How did you end up in this career? I was the student that teachers always urged to be a writer, but I never thought seriously about doing it. Then, somehow I found myself doing it all day long! I started as the children's book buyer at my local bookstore. I moved on to being the buyer at Lakeshore Learning Materials and learned how to develop products from scratch there. At Walter Foster Publishing, I started as an editor for their children's imprint and created how-to-draw and crafty titles for kids. Then I moved on to the custom packaging side. There, I got to work with all different publishers. We created books and kits for adults and kids. Our clients ranged from everyone from Target to Michaels. I also got to do custom work for publishers like Chronicle, Watson Guptill, and Barnes & Noble's imprint, Sterling. I moved on to Teacher Created Materials to oversee their specialty products and launch their fiction imprint. When my husband got a job in Massachusetts, we decided it would be a good time for me to go freelance and start my own business.
What kind of education or training did you complete for this career? I was a philosophy major in school, and I think that's helped me structure books so they make as much sense as possible. I've always taken lots of writing classes, and when I became an editor, I took classes through Mediabistro to strengthen my skills. But really, the best way to become an editor is to be an apprentice. I was lucky to work with people who knew way more than I did and were willing to teach me the art of publishing a book.
What advice would you give to someone who wants a similar career? Read like crazy. Take lots of classes. And don't be afraid to take a job that's related to writing or editing, but not quite that. Once you find a home at a publisher, you'll find people are happy to teach you what they know and give you opportunities to show what you can do. Once you have a few clips to your name, it will be easier to find a job that's specifically devoted to writing and editing. Mediabistro, Publisher's Lunch, and The Editorial Freelancer's Association all have great job listings. Don't be afraid to apply! Often you just need to submit a sample of your work. If you can capture the voice someone is looking for, you'll get hired.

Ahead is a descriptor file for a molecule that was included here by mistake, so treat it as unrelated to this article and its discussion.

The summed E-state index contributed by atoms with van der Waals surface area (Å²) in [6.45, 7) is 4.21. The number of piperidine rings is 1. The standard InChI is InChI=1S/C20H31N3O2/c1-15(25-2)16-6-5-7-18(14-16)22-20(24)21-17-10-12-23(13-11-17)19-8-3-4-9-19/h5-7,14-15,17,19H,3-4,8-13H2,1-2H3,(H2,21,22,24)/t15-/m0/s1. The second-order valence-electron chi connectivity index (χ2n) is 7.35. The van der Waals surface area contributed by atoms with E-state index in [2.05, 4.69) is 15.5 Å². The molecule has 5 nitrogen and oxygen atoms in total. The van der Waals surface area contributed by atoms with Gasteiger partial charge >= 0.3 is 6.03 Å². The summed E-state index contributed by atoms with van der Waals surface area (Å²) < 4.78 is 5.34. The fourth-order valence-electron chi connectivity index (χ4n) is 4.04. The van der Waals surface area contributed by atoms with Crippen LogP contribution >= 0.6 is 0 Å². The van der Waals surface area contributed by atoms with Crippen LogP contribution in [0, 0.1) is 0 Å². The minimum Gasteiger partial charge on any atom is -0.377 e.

Do you have any other career dreams? What do you want to be when you grow up? I want to start leading workshops at corporate events, conferences, and fairs about how to turn an idea into a book that sells. I am so inspired by the makers and creative entrepreneurs I've been meeting online. I would love to collaborate with more of them.
Any last thoughts or encouragement for others trying to decide what they want to do “when they grow up”? I very much believe that, although our career paths may sometimes look aimless or misguided, the last job prepares us for the next one. You may find your math background makes you a great baker. Or a stint as a lifeguard keeps you calm when you're speaking in public. If you look for and take on work that you're excited about, the common denominator--you--will guide you to a happy career. Your path might be windy, and it probably won’t look like mine, but you’ll still get where you want to go.
Previously on Mrs Robbins Sparkles...